If the class is taught only with lecture and discussion, the instructor will find it difficult to involve the online attendees in learning.

Does the class consist of fact-heavy information, delivered from the lectern? If so, how can we re-purpose all this information so it doesn’t overwhelm the online course?

In the online course, some of the information must be ‘pruned out’. What are some alternative methods of providing that information?

What accountability does the student have in the class for learning?

If  no accountability, it’s more difficult to engage your audience.

Answering these questions will show us the adjustments that must be made in the class prior to creating the online version.

Want more information on instructor methods and course creation? See my online course Train the Trainer, which is accredited for 15 clock hours of Washington state continuing education credit. It fulfills the qualifications to teach clock hour courses in Washington state. 

More on Creating that Online Version of your Course and Involving your Attendees

In my next blog, we’ll investigate the easiest ways to involve your audience online. This is especially helpful to those who rely on lecture and discussion.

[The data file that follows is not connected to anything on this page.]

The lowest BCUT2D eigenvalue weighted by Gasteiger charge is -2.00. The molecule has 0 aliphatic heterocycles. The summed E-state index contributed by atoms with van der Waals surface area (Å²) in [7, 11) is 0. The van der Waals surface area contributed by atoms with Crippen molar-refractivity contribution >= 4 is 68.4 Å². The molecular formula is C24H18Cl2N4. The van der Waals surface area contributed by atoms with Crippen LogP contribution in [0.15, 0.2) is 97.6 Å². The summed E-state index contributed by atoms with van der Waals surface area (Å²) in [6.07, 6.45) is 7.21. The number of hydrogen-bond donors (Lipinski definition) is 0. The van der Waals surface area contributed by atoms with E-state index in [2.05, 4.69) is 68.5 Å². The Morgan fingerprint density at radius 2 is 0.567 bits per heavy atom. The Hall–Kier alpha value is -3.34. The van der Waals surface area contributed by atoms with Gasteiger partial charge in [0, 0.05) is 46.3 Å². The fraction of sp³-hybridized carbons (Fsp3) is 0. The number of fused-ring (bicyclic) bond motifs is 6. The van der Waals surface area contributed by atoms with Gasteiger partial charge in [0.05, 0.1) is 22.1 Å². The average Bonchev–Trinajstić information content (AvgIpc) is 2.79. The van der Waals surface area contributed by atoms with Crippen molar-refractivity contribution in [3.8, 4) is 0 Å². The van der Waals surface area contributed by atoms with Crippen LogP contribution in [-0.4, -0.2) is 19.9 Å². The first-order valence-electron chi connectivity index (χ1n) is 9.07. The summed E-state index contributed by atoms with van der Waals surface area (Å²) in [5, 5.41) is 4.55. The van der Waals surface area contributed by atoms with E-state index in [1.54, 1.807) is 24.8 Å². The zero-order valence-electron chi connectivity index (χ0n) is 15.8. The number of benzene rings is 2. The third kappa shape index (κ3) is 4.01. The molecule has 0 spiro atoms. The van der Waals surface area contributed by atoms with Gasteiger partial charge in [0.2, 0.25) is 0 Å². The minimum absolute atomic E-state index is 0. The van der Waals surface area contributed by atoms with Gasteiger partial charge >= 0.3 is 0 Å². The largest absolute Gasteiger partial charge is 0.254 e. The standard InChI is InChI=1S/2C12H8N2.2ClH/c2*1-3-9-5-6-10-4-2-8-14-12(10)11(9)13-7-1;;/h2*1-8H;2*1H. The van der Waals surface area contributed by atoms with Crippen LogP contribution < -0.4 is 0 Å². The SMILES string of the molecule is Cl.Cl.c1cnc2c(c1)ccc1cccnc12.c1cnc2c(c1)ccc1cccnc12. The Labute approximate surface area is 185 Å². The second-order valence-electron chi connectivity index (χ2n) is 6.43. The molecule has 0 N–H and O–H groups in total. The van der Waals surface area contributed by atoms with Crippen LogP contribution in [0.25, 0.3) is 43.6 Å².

Free Webinar June 11

Masterclass From Classroom to Online
Create focused online training that keeps your audience’s attention.

If you’re facing challenges of translating your ‘live’ classroom to online, join us for Masterclass: How to Go from Classroom to Online.

When: June 11 (Thursday)

Time: 10-11 am PDT

Click here to register.

You’ll learn how to create a great course structure, how to hold your audience’s attention, how to add variety to your course, and tips to present your classroom course for a successful online event. This webinar is created especially for those trainers presenting to real estate professionals–and valuable for anyone who wants to ‘translate’ their classroom course to a professional online experience.  I’ve added a worksheet for you so you can instantly ‘translate’ the webinar information to your own online course.

As a three-decade trainer of real estate trainers, I’ve learned the special presentation methods needed to keep and hold real estate professionals’ attention. I’ll show you how to include these in your online course structure.

Bonus for attending: A 2-page checklist to use to take your classroom course online with verve.)

Click here to register. (By the way, when you register, you’ll get a survey to let me know what you want me to address, so the webinar will be most valuable to you.)

Even ‘live’, you can lose the attention of your audience. Read one method to keep your audience’s attention online.

How do you keep your audience’s attention when you go from classroom to online? That was the biggest concern my audience expressed in the survey prior to my webinar, Masterclass: How to Go from Classroom to Online. (See below for information. I’m doing the webinar again June 11, with special emphasize on how to keep the audience’s attention). 

The Problem We’ve Unwittingly Created in our Classroom Teaching

When we’re teaching ‘live’, we tend to use two ‘delivery methods’. (‘Delivery methods are the methods we use to teach). We rely on

lecture

discussion